Maritime cadets set sights on Antarctica


Forty South African sea cadets have set sail for Europe aboard the South African Maritime Safety Authority’s (SAMSA’s) SA Agulhas training vessel, with the ultimate objective of going to Antarctica, where a team will attempt to cross the continent on foot for the first time.

The cadet training ship SA Agulhas left Cape Town harbour on Friday 2 November, setting sail for the United Kingdom. According to the Weekend Argus, the vessel will stop in Namibia, Ghana and Cote d’Ivoire to pick up further batches of at least 10 sea cadets. It will then dock at Canary Wharf in London to pick up scientists and supplies before returning to Cape Town on December 6. It will then set sail for Antarctica in January 2013 to drop off the scientists in preparation for the first-ever winter crossing of the icy continent on foot.

The Coldest Journey team will set out to reach the Ross Sea on March 21, 2013. The Antarctic expedition will see veteran explorer Sir Ranulph Fiennes and five others cross around 4 000 km of Antarctic territory over six months. Their route will cover the Russian base of Novolazareskaya to Captain Scott’s base at McMurdo Sound, via the South Pole.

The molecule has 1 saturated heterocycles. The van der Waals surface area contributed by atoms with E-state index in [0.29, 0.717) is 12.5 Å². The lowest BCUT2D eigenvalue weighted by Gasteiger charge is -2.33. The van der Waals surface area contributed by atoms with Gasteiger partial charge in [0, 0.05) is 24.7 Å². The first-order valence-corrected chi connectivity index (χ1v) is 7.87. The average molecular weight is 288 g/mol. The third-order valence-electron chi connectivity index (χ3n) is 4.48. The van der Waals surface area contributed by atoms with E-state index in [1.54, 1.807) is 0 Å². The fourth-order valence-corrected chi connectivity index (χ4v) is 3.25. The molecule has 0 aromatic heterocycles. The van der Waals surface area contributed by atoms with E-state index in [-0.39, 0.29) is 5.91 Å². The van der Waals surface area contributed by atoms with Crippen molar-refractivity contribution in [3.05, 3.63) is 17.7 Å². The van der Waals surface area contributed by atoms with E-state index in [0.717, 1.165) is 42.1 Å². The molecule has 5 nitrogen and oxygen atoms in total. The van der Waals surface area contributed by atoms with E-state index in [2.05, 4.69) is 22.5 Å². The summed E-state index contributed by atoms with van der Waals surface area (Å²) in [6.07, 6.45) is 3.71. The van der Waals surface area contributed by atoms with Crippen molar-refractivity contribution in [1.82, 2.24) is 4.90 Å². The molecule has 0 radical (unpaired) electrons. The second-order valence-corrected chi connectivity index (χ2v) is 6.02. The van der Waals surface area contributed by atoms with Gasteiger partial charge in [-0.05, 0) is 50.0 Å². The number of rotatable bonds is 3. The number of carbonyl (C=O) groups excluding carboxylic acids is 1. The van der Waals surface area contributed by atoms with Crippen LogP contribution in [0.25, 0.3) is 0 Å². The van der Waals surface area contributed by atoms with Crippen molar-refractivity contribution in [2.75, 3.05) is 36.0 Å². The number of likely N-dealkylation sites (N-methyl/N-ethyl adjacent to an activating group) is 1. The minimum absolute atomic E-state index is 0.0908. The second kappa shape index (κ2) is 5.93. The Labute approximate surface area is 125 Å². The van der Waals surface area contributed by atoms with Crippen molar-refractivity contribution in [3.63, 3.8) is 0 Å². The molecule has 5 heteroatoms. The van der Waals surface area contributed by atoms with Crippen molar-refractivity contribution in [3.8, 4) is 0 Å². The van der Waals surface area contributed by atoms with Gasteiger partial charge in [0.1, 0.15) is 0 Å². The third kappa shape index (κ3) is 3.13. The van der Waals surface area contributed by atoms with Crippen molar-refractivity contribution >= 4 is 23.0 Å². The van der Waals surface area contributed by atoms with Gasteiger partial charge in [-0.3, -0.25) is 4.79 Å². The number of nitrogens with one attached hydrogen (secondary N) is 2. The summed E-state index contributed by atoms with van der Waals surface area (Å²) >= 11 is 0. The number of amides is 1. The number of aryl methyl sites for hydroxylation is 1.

Fiennes said it would be his greatest challenge to date. The expedition will venture further on foot into Antarctica than any previous expedition and will not be able to be rescued if something goes wrong, due to the darkness and cold temperatures.

The cadets sailing to Antarctica are maritime studies graduates of the Durban and Cape Town Universities of Technology. Sea cadets are required to obtain a minimum of a year’s training at sea in order to be promoted and the training forms part of the SAMSA maritime skills development programme. The Weekend Argus quoted SAMSA CEO Tsietsi Mokhele as saying that the goal was to increase the number of qualified officers from 120 a year to between 1 200 and 1 600 a year.

The SA Agulhas was previously operated by the Department of Environmental Affairs (DEA) for Antarctic research and supply duties before being transferred to the South African Maritime Safety Authority for training purposes earlier this year. She sailed on her first voyage as a dedicated training vessel in July.

Although the SA Agulhas is being used primarily for training, she will also be used for environmental research in conjunction with the Department of Environmental Affairs, the Department of Science and Technology and the Council for Scientific and Industrial Research (CSIR). These funded studies would contribute to covering the R56-million-a-year running costs of the vessel (excluding cadet training costs), reports Engineering News. Mokhele said the charter business model would allow SAMSA to meet all the financial needs of the training vessel.

Several modifications were made to the SA Agulhas for her new training role, including the addition of radar and navigation technology as well as expanded workshop facilities.

During three decades of service, SA Agulhas travelled about 1.5 million kilometres and made a total of 158 voyages. Her replacement, the SA Agulhas II, arrived in Cape Town on May 3, after a month-long journey from the STX Finland Rauma Shipyard. The new vessel took over from the 34 year-old SA Agulhas in supporting and undertaking research in Antarctica and on Marion and Gough islands.